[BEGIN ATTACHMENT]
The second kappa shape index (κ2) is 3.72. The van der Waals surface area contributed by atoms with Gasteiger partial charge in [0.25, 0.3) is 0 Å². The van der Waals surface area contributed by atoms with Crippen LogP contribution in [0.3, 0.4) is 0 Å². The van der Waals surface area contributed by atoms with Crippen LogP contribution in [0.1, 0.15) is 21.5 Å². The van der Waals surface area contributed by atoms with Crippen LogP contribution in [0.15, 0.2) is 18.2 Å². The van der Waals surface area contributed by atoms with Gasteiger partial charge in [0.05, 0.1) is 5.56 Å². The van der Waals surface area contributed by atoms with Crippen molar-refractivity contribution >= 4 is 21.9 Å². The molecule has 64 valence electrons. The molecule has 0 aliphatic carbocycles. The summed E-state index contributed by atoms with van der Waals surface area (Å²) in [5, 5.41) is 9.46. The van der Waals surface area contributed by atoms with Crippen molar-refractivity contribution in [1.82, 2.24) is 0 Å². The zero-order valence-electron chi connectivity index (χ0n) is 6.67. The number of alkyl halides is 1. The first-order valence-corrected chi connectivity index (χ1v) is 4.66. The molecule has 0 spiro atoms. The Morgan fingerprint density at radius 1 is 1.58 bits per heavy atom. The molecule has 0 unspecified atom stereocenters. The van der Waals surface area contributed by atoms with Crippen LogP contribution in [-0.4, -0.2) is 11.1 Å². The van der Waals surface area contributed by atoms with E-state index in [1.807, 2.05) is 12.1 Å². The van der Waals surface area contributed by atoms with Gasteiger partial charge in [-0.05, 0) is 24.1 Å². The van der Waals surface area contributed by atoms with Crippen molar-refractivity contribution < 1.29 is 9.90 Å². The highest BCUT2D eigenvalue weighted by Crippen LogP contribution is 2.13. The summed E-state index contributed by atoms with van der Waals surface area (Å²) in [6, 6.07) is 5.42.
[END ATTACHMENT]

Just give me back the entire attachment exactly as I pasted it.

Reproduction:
The second kappa shape index (κ2) is 3.72. The van der Waals surface area contributed by atoms with Gasteiger partial charge in [0.25, 0.3) is 0 Å². The van der Waals surface area contributed by atoms with Crippen LogP contribution in [0.3, 0.4) is 0 Å². The van der Waals surface area contributed by atoms with Crippen LogP contribution in [0.1, 0.15) is 21.5 Å². The van der Waals surface area contributed by atoms with Crippen LogP contribution in [0.15, 0.2) is 18.2 Å². The van der Waals surface area contributed by atoms with Gasteiger partial charge in [0.05, 0.1) is 5.56 Å². The van der Waals surface area contributed by atoms with Crippen molar-refractivity contribution >= 4 is 21.9 Å². The molecule has 64 valence electrons. The molecule has 0 aliphatic carbocycles. The summed E-state index contributed by atoms with van der Waals surface area (Å²) in [5, 5.41) is 9.46. The van der Waals surface area contributed by atoms with Crippen molar-refractivity contribution in [1.82, 2.24) is 0 Å². The zero-order valence-electron chi connectivity index (χ0n) is 6.67. The number of alkyl halides is 1. The first-order valence-corrected chi connectivity index (χ1v) is 4.66. The molecule has 0 spiro atoms. The Morgan fingerprint density at radius 1 is 1.58 bits per heavy atom. The molecule has 0 unspecified atom stereocenters. The van der Waals surface area contributed by atoms with Crippen LogP contribution in [-0.4, -0.2) is 11.1 Å². The van der Waals surface area contributed by atoms with E-state index in [1.807, 2.05) is 12.1 Å². The van der Waals surface area contributed by atoms with Gasteiger partial charge in [-0.05, 0) is 24.1 Å². The van der Waals surface area contributed by atoms with Crippen molar-refractivity contribution < 1.29 is 9.90 Å². The highest BCUT2D eigenvalue weighted by Crippen LogP contribution is 2.13. The summed E-state index contributed by atoms with van der Waals surface area (Å²) in [6, 6.07) is 5.42.